Republicans argued that the bill would give Georgia more flexibility to change the Medicaid program.
Rep. David Stover, a Republican from Newnan, said the proposal allows “a comprehensive remodeling’’ of the federal-state program.
Lott said that those above 100 percent of poverty “do have access to health insurance on the federal exchange with significant subsidies.’’
“This bill is only a beginning,’’ said state Rep. Lee Hawkins (R-Gainesville), who added that voting against the legislation would deny coverage to many Georgians.
The waivers aren’t ‘’a silver bullet,’’ said Republican Rep. Butch Parrish of Swainsboro. But Senate Bill 106, he said, “is a step in the right direction that will improve health care and access in this state.’’
The vote was 104-67 in favor of Senate Bill 106.
CON overhaul measure toned down
The certificate-of need bill that passed the Senate would be less sweeping than an original House proposal restructuring the health care regulatory process.
The short debate and then 51-4 approval was probably the fastest vote ever on CON.
CON regulates how health care facilities function in Georgia. A provider must get a “certificate of need” from the state to proceed with a major project, such as building or expanding a medical facility or changing what services are available to patients.
Sen. Chuck Hufstetler, a Rome Republican who sponsored the new version, said the Georgia Hospital Association, a longtime opponent of CON changes, had signed off on the bill.
“We have worked it out where everyone was in agreement,’’ he told GHN after the vote.
But what happens next is up in the air. The new bill now goes to the House for approval. “I know they’re working on a competing bill,’’ Hufstetler said.
The newly reworked House Bill 186 contains some proposals from the original House Bill 198. It would limit the rival health care entities that can object to a CON application to those within a 35-mile radius of the proposed project. Currently there are no geographic restrictions on who can object.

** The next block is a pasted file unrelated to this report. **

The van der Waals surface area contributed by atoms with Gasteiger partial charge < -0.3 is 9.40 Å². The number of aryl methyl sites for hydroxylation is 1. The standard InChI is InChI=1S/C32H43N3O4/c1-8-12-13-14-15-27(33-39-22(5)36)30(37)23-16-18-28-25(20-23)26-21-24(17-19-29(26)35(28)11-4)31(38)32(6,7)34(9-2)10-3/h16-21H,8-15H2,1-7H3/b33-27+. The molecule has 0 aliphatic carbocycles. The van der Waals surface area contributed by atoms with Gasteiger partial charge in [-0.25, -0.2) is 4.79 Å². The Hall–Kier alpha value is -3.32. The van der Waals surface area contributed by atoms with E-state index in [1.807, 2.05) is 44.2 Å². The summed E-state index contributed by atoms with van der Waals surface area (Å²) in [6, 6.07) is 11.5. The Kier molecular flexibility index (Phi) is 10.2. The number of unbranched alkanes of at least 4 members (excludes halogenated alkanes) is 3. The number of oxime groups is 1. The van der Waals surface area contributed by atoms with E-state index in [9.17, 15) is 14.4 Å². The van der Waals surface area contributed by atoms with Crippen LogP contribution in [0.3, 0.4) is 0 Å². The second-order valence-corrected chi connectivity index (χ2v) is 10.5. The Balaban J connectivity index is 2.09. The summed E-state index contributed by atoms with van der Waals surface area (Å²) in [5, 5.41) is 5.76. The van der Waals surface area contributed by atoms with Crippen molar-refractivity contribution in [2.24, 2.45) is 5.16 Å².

Other provisions include:
** Giving Cancer Treatment Centers of America (CTCA) a pathway to add more beds and serve more Georgia patients at its Newnan hospital
** Increasing financial thresholds for hospital construction and medical equipment
** Prohibiting hospitals from purchasing or holding ‘’medical use’’ rights of properties
The CTCA compromise, in particular, was one that had eluded lawmakers for years.
Last week, Kemp jumped into the debate to push CON reforms.
“As governor, I am committed to pursuing free-market solutions that lower health care costs, eliminate barriers to access, and improve quality of care in every region of our state,’’ he said. “To reach these goals, I firmly believe that we need meaningful reform of Georgia’s certificate-of-need laws and regulations. We must be bold. The time is now.’’
Gov. Kemp with Lt. Gov. Geoff Duncan
The Kemp administration says White House officials have indicated they would be more receptive to a waiver request on Georgia health insurance rules if the state would take action on CON reforms.